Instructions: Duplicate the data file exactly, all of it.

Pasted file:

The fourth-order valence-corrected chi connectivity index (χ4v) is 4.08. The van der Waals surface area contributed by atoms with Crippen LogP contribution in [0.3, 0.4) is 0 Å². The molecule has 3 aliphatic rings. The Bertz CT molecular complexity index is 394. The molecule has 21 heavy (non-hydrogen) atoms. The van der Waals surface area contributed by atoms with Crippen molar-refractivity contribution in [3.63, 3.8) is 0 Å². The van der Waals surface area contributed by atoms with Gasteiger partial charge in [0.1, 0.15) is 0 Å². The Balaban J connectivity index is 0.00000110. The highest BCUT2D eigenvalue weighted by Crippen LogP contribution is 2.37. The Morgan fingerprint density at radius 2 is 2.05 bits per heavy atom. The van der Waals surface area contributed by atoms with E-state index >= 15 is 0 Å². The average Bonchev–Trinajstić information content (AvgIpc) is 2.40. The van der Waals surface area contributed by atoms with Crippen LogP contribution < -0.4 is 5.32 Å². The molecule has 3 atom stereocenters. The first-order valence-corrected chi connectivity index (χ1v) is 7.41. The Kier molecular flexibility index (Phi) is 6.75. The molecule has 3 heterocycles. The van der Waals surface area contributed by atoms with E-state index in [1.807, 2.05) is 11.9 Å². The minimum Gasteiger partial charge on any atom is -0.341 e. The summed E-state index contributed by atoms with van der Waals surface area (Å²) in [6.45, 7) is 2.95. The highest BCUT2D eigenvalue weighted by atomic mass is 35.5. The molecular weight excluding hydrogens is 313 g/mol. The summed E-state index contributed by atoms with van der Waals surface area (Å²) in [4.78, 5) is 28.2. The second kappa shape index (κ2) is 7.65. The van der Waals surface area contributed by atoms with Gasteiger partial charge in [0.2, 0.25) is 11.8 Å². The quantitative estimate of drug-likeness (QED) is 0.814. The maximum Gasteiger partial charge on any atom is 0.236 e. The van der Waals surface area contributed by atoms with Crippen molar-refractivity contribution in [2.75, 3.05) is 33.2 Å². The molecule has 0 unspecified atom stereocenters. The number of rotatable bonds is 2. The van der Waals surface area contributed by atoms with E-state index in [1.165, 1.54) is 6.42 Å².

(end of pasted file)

The fourth-order valence-corrected chi connectivity index (χ4v) is 4.08. The van der Waals surface area contributed by atoms with Crippen LogP contribution in [0.3, 0.4) is 0 Å². The molecule has 3 aliphatic rings. The Bertz CT molecular complexity index is 394. The molecule has 21 heavy (non-hydrogen) atoms. The van der Waals surface area contributed by atoms with Crippen molar-refractivity contribution in [3.63, 3.8) is 0 Å². The van der Waals surface area contributed by atoms with Gasteiger partial charge in [0.1, 0.15) is 0 Å². The Balaban J connectivity index is 0.00000110. The highest BCUT2D eigenvalue weighted by Crippen LogP contribution is 2.37. The Morgan fingerprint density at radius 2 is 2.05 bits per heavy atom. The van der Waals surface area contributed by atoms with E-state index >= 15 is 0 Å². The average Bonchev–Trinajstić information content (AvgIpc) is 2.40. The van der Waals surface area contributed by atoms with Crippen LogP contribution < -0.4 is 5.32 Å². The molecule has 3 atom stereocenters. The first-order valence-corrected chi connectivity index (χ1v) is 7.41. The Kier molecular flexibility index (Phi) is 6.75. The molecule has 3 heterocycles. The van der Waals surface area contributed by atoms with E-state index in [1.807, 2.05) is 11.9 Å². The minimum Gasteiger partial charge on any atom is -0.341 e. The summed E-state index contributed by atoms with van der Waals surface area (Å²) in [6.45, 7) is 2.95. The highest BCUT2D eigenvalue weighted by atomic mass is 35.5. The molecular weight excluding hydrogens is 313 g/mol. The summed E-state index contributed by atoms with van der Waals surface area (Å²) in [4.78, 5) is 28.2. The second kappa shape index (κ2) is 7.65. The van der Waals surface area contributed by atoms with Gasteiger partial charge in [0.2, 0.25) is 11.8 Å². The quantitative estimate of drug-likeness (QED) is 0.814. The maximum Gasteiger partial charge on any atom is 0.236 e. The van der Waals surface area contributed by atoms with Crippen molar-refractivity contribution in [2.75, 3.05) is 33.2 Å². The molecule has 0 unspecified atom stereocenters. The number of rotatable bonds is 2. The van der Waals surface area contributed by atoms with E-state index in [1.165, 1.54) is 6.42 Å².